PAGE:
The model-turned-photographer and designer was scouted while attending law school and moved from her native Sydney to New York – ‘the prospect of a ticket to see the world was incredibly alluring,’ she says. She quickly became the face of Ralph Lauren, was shot for Vogue and walked in countless runway shows. Then, a campaign with photographer Steven Meisel for Versace triggered a new direction. ‘He only took 10 to 15 frames, I thought for sure I’d been dropped,’ she says. ‘Months later I saw myself on a billboard – it looked so different to how I’d seen the shoot. I knew at that moment it was what I wanted to do with my life.’ Lake went back to art school – ‘one of the most inspiring times of my life’ – and then set about assisting ‘anyone and everyone’. Determined to learn all sides of the industry, she moved to London in 2009 and approached British Vogue. She received a commission to shoot street-style in New York, ‘right as it was beginning to take off’, kickstarting her photography career. ‘I have a relatively unique perspective as I have been on every side of the industry,’ she says: ‘from model, stylist, photographer’s assistant, commercial sales, designer to photographer.’ Add a clothing collection and a just-launched high summer collaboration with matches and Lake has her hands full.
Tell us about your family and what you do.
My name is Candice Lake, I live in North London with my husband and our three children who are 1, 5 and 7.
Has motherhood changed your perspective on the world in any way?
Motherhood has given me immense empathy, compassion and respect for women, especially my own mother. It is not until you experience the intensity of motherhood with its pendulum of intense highs and lows, that you can truly understand what it is to be a mother, the ultimate juggler.
What was the best advice you were given about motherhood?
Everyone will have an opinion on what to do and how to do it, just go with what feels right and know that what is right for you and your family, may not be for someone else.
How would you define your parenting style?
You will generally find us outside most of the year round. My two older children went to forest school for the first few years of their schooling and we don’t have any screens in our house which I know is a bit different. We are really flexible in a lot of ways and try to be as connected as much as possible, yet we also have a very tight routine that we almost never mess with, to keep things flowing. We found that when we change up the bedtime routine or the naps, everything else falls apart. Our kids thrive knowing what we are doing and when and having total freedom in between.
Are there any fun family traditions you have created?
We have Friday night pesto and Sunday night tacos – even if my husband I are going out, we always eat as a family, put the kids to bed and then head to our dinner. We have an allotment and head there every Sunday early in the morning. We have an ‘in charge’ day for each child a few times a year which causes quite a stir and much excitement. Basically for 24 hours, our children are allowed to do anything (within reason) they like! It’s been the most eye opening and grounding experience and I wholly recommend it!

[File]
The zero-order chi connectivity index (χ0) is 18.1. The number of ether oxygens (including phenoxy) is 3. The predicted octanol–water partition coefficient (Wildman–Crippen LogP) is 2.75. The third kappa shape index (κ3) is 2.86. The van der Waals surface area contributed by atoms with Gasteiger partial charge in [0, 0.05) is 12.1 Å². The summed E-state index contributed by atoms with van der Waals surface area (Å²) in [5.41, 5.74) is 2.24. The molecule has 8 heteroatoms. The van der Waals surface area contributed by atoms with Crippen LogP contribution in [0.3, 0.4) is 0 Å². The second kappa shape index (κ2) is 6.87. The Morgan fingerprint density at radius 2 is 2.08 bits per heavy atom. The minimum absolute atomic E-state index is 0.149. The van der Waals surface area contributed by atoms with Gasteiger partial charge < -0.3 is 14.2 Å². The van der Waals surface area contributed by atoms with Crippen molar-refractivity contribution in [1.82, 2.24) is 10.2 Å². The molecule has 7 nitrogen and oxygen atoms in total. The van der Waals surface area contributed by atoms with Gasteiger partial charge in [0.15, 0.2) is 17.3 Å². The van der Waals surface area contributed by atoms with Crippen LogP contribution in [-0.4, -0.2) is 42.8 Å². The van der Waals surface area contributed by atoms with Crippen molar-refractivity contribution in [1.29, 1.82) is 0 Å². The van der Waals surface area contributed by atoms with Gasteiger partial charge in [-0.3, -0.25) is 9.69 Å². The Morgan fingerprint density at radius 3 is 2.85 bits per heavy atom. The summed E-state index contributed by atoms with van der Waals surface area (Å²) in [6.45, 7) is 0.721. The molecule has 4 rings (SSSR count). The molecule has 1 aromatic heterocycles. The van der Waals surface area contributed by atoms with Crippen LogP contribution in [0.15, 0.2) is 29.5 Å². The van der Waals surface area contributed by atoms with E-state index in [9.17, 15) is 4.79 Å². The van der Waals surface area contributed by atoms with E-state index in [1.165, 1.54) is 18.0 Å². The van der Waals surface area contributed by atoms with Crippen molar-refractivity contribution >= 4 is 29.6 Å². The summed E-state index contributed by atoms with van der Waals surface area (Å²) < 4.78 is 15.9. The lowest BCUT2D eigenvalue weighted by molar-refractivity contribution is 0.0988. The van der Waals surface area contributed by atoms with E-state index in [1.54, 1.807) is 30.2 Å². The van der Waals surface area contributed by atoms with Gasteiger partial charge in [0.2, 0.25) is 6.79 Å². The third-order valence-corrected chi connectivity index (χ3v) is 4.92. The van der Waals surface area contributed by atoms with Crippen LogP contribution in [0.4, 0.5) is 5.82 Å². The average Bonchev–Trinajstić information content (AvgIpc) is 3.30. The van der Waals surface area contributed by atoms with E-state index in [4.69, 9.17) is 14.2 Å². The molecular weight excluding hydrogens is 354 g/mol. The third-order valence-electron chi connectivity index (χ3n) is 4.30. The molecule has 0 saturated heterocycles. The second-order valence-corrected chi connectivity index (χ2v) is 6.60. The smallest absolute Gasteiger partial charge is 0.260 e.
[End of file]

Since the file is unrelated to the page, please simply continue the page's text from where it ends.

How do you juggle career and children – what are your three pillars for keeping it all together?
It is much harder than I ever imagined. I think the most challenging aspect is mostly dealing with your own guilt. I am constantly guilty that I am not with my children enough and not working enough. Trying to battle this out with myself has been the hardest challenge of motherhood.
• Quality over quantity. Taking time to do things one on one with my children. Therefore whilst I may not be with my baby 7 days a week, when I am with him, I am fully present.
• Less distractions – ie no phones when we are together, ensuring the focus is on the children and what we are doing.
• We would be lost without our nanny Maya, who is with us 3 days a week.
What are the rituals that keep you grounded?
Lazy Sunday lunches at home in the garden with friends. Swimming laps in my lido and time at the allotment with the children. The most important ritual is that we eat dinner together every single night. It is the time where we get to connect. It is the simplest of pleasures which are by far the most satisfying.
How do you carve out time for yourself?
I am very naughty and stay up far too late. It is the only time in the day I have to myself and whilst I know it is a bad habit, it is something that is very hard to break. A long bath, with a good book, is possibly the most indulgent thing one can do – I would live in the bath if I could.
What pieces of wisdom are key to pass on to your children?
Don’t follow the crowd. When everyone else is turning left, don’t be afraid to turn right. Always think outside the box and question everything. The fountain of youth is curiosity - Never stop being curious.
What are your three favourite pieces in the Pepa & Co collection?
Pepa & Co is one of my ultimate favourite brands to dress my children in. Whilst incredibly chic, it is also playful and most importantly comfortable.
My daughter LOVES this look!